Diabetes in the elderly: our reality.

Isabel Paiva, Carla Baptista, Cristina Ribeiro, Patrícia Leitão, Manuela Carvalheiro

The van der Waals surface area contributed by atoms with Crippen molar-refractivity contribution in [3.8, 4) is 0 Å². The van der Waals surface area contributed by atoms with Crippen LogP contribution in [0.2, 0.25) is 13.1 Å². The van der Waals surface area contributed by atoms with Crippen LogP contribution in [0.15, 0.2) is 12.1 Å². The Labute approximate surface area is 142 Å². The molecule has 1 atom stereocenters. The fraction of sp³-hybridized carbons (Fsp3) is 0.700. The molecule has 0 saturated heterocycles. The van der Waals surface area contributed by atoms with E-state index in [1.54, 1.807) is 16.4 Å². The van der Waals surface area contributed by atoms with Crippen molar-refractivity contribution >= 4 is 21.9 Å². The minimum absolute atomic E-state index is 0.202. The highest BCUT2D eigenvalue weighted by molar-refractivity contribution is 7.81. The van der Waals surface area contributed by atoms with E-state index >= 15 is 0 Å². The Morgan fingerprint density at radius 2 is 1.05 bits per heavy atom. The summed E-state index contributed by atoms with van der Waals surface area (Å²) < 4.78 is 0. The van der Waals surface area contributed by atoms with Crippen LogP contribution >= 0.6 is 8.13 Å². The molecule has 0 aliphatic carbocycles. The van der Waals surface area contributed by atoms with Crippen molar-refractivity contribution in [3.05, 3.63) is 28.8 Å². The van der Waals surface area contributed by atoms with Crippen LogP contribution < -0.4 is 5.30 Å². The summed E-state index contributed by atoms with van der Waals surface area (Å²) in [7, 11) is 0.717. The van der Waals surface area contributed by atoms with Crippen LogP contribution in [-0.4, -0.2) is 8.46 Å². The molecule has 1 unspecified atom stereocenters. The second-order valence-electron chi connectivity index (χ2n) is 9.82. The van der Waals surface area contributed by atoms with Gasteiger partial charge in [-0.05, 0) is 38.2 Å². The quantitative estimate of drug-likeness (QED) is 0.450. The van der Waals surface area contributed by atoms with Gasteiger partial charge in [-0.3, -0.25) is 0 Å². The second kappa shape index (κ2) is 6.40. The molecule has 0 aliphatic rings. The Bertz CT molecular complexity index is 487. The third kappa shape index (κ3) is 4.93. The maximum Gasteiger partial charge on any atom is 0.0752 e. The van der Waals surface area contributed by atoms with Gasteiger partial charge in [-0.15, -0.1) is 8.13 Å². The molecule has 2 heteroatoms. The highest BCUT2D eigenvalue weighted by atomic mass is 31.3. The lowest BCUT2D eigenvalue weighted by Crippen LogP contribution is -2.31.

To evaluate the impact of the aging of our population in the growing of diabetes prevalence, among patients treated inward at our department.The clinical files of 242 diabetics older than eighty years, treated between 1999 and 2002 were studied retrospectively. Demographic (sex, age, year of first contact), clinical (causes of admission, co-morbidities, duration of diabetes, previous hypoglycaemic treatment, duration of hospitalisation and evolution) and biochemical (glycaemia, HbA1c, lipaemia and C-peptide) data were recorded.A progressive rising in the number of aged patients was found during this period (seven in 1999 to 55 in 2002), with a large proportion of women (73%). The more frequent causes of in-hospital treatment were hyperglycaemia (20.6%) and feet ulcers (septic or necrotic) (16.5%). In nearly 42% of the cohort an acute infection was found. Diabetes was unknown in 13% of cases and less than ten years of duration in 38%. In this cohort most of the patients (77%) were treated with oral hypoglycaemic drugs, mostly sulfonylureas. HbA1c mean value was 10.4 +/- 2.2%; C -peptide was measured in a subset of cases (n=79), suggesting deficient insulin secretion in 18% of them. The global mean duration of hospitalisation was eleven days. Nineteen patients (8%) died during the hospitalization.In this study, we concluded that diabetes in people older than 75 years, is being progressively more often diagnosed. The general metabolic control was bad (HbA1c mean value--10.4 +/- 2.2%), with a significant number of patients presenting a deficient C-peptide secretion, worsened by frequent coexisting infections. So, a strengthened clinical care, directed to a careful diagnosis and treatment, may effectively contribute to a better prognosis and quality of life of aged diabetic patients.

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